Trump's Next Target: Legal Immigrants
This piece was originally published in the New York Times.
Immigrants who play by the rules and contribute to their communities could soon be at risk of deportation. Americans must insist that Congress block this proposal.
By Tung Nguyen and Sherry Hirota
Dr. Nguyen is a professor of medicine at the University of California, San Francisco. Ms. Hirota is chief executive of Asian Health Services in Oakland, Calif.
When Kam Tam came to the United States at age 16 from China 50 years ago, he spoke little English, had a mouthful of rotten teeth and active tuberculosis, and weighed just 96 pounds. Through perseverance and a little help, he got his health back in order. The providers at his publicly funded community health center in San Francisco pulled four molars and cured his tuberculosis.
It was the character instilled by his parents that got him through college and pharmacy school, Dr. Tam said. Today, he is a successful businessman and pharmacist who has repaid society for the support he and his family received. He continues to generously give back by donating his professional services and financial resources to vulnerable families in Oakland.
Yet under a rule proposed last week by the Department of Homeland Security, legal immigrants could lose their chance to become a success story like Dr. Tam because they used government benefits they were entitled to. The Trump administration wants lawful permanent residence, also known as green-card status, to be denied to greater numbers of legal immigrants for having received public assistance.
A more narrow version of this rule has been in place for years. Currently, immigrants can be refused green cards if they are deemed to rely on government cash assistance for more than half their income. But the Trump administration has proposed expanding the scope of the rule to potentially deny green cards to immigrants who have used any of a much wider range of non-cash public benefits.
The new rule would potentially withhold permanent residency from someone who has used social services like Medicaid; Medicare Part D, which helps the elderly afford prescription medicines; food stamps; and Section 8 housing vouchers.
Even immigrants who received relatively small amounts of assistance for short periods might now be deemed “public charges” and be ineligible for green cards. In the worst case, legal immigrants who have built lives in this country could be denied permanent legal status and be separated from their families. The proposal could become final after a 60-day public review period.
Treating immigrants as public charges is based on the unfair principle that income and wealth determine one’s value to society. Immigrants who play by the rules, pay taxes and contribute to their communities could now risk deportation if they did not have enough savings to survive unanticipated emergencies. They could be forced to choose between health care and food for their children and a chance to stay in this country.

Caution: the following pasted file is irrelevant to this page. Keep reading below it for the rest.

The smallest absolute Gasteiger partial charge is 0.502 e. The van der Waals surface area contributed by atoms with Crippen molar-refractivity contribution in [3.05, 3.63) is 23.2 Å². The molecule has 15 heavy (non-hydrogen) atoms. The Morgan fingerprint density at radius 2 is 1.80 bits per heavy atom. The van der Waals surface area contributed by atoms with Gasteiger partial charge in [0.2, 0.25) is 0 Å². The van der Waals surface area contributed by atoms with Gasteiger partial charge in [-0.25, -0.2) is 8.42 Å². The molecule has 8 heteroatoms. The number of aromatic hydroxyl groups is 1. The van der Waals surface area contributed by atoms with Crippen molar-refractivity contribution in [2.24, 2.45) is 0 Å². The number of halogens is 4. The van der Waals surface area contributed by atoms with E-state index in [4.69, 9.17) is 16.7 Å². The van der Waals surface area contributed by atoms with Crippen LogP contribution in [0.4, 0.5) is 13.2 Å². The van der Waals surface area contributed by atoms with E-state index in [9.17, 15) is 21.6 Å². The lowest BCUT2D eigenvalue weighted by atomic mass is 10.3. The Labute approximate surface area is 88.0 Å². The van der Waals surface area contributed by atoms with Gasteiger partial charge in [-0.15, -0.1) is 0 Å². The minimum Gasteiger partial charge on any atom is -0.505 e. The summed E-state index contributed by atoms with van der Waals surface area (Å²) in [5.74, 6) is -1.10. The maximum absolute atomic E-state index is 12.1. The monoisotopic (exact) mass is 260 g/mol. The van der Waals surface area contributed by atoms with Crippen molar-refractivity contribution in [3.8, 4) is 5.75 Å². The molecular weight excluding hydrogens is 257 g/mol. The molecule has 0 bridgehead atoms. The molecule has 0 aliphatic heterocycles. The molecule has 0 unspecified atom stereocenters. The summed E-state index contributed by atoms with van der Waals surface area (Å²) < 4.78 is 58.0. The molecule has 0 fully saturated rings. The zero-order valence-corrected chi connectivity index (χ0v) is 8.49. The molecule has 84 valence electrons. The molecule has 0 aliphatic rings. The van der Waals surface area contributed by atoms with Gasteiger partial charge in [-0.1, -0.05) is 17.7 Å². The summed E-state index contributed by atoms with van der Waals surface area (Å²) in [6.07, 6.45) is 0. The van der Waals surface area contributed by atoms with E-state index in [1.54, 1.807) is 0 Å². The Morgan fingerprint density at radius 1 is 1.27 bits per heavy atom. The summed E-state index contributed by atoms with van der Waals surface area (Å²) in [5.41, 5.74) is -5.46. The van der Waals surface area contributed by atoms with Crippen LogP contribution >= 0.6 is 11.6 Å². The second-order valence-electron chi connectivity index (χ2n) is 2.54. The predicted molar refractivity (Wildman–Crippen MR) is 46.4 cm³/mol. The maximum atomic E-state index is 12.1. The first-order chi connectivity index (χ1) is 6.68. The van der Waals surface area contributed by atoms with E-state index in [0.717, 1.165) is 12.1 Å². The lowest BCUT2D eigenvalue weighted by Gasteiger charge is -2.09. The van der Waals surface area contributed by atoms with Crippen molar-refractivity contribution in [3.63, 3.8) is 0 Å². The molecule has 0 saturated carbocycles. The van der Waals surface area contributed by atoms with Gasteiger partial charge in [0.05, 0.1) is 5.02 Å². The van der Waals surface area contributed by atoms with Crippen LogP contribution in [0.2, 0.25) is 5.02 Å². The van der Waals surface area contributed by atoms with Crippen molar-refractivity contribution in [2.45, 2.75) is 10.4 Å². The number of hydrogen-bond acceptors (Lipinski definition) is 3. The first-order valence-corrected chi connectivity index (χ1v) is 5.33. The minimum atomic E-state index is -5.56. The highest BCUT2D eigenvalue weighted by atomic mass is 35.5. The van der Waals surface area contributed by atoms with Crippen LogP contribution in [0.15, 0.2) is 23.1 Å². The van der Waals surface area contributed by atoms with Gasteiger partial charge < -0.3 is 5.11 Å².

A huge number of immigrant families could be affected by this change. An estimated 3.8 million Asian-Americans and Pacific Islanders and 10.3 million Hispanics live in families in which at least one member has used one of these services. And there are 10.5 million children in the United States in families receiving public benefits who have at least one noncitizen parent, according to the Migration Policy Institute. Nine out of 10 of these children are natural-born citizens, and their families could be torn apart if a parent is considered a public charge and no longer able to stay in the country.
Fear of the proposed regulation, which had been rumored for months, may have already dampened the demand for services. Community urgent-care clinics have had patients asking to have their records removed, and some immigrants have refused to sign up for food assistance programs, citing worries about deportation and family separation. Without screenings and access to treatments, they will be vulnerable to asthma, vision problems, high blood pressure, cancer and mental health disorders.
A robust body of research shows that legal immigrants strengthen our society. Immigrants have a higher rate of labor force participation than native-born Americans. Noncitizens use welfare programs at much lower levels than the native-born. Immigrant families tend to use less health services than nonimmigrants, studies show, thus helping keep down health care costs for the wider population.
Despite this evidence, the Trump administration is beholden to an anti-immigrant ideology. This proposed rule is the rankest form of scapegoating, linked to Attorney General Jeff Sessions and his 2015 white paper erroneously blaming legal immigrants for job losses among citizens.
Health care providers and immigrant activists are building coalitions to voice their opposition. But Americans must insist that Congress intervene to block this proposal.
We must defend our identity as one nation that shares a common vision and values, that was built on hard work, strong families, respect and kindness. These values dictate that we care for one another, that we know that we are only as strong as the most vulnerable among us.